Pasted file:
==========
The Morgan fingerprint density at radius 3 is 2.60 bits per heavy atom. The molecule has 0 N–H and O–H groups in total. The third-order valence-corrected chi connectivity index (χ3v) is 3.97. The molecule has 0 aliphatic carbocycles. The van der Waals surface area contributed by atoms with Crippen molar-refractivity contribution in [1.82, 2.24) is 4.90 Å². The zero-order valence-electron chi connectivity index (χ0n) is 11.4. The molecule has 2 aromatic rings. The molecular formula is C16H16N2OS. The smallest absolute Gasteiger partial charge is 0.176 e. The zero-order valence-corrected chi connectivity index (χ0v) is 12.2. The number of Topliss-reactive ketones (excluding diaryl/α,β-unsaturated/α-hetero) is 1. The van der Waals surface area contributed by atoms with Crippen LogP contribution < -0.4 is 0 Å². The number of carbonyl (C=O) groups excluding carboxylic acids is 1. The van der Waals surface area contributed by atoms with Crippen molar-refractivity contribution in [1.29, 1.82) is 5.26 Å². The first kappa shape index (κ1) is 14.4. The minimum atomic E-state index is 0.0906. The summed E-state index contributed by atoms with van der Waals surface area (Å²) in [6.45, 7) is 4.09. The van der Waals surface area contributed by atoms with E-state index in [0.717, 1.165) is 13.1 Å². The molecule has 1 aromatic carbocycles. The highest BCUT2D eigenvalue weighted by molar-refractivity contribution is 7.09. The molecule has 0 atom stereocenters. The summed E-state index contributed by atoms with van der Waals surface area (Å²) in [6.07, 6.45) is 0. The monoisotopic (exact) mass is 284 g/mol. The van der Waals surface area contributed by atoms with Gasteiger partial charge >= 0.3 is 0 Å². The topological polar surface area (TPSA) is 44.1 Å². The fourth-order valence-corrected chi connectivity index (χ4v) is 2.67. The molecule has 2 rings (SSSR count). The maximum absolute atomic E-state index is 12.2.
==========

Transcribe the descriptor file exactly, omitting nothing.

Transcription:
The Morgan fingerprint density at radius 3 is 2.60 bits per heavy atom. The molecule has 0 N–H and O–H groups in total. The third-order valence-corrected chi connectivity index (χ3v) is 3.97. The molecule has 0 aliphatic carbocycles. The van der Waals surface area contributed by atoms with Crippen molar-refractivity contribution in [1.82, 2.24) is 4.90 Å². The zero-order valence-electron chi connectivity index (χ0n) is 11.4. The molecule has 2 aromatic rings. The molecular formula is C16H16N2OS. The smallest absolute Gasteiger partial charge is 0.176 e. The zero-order valence-corrected chi connectivity index (χ0v) is 12.2. The number of Topliss-reactive ketones (excluding diaryl/α,β-unsaturated/α-hetero) is 1. The van der Waals surface area contributed by atoms with Crippen LogP contribution < -0.4 is 0 Å². The number of carbonyl (C=O) groups excluding carboxylic acids is 1. The van der Waals surface area contributed by atoms with Crippen molar-refractivity contribution in [1.29, 1.82) is 5.26 Å². The first kappa shape index (κ1) is 14.4. The minimum atomic E-state index is 0.0906. The summed E-state index contributed by atoms with van der Waals surface area (Å²) in [6.45, 7) is 4.09. The van der Waals surface area contributed by atoms with E-state index in [0.717, 1.165) is 13.1 Å². The molecule has 1 aromatic carbocycles. The highest BCUT2D eigenvalue weighted by molar-refractivity contribution is 7.09. The molecule has 0 atom stereocenters. The summed E-state index contributed by atoms with van der Waals surface area (Å²) in [6.07, 6.45) is 0. The monoisotopic (exact) mass is 284 g/mol. The van der Waals surface area contributed by atoms with Gasteiger partial charge >= 0.3 is 0 Å². The topological polar surface area (TPSA) is 44.1 Å². The fourth-order valence-corrected chi connectivity index (χ4v) is 2.67. The molecule has 2 rings (SSSR count). The maximum absolute atomic E-state index is 12.2.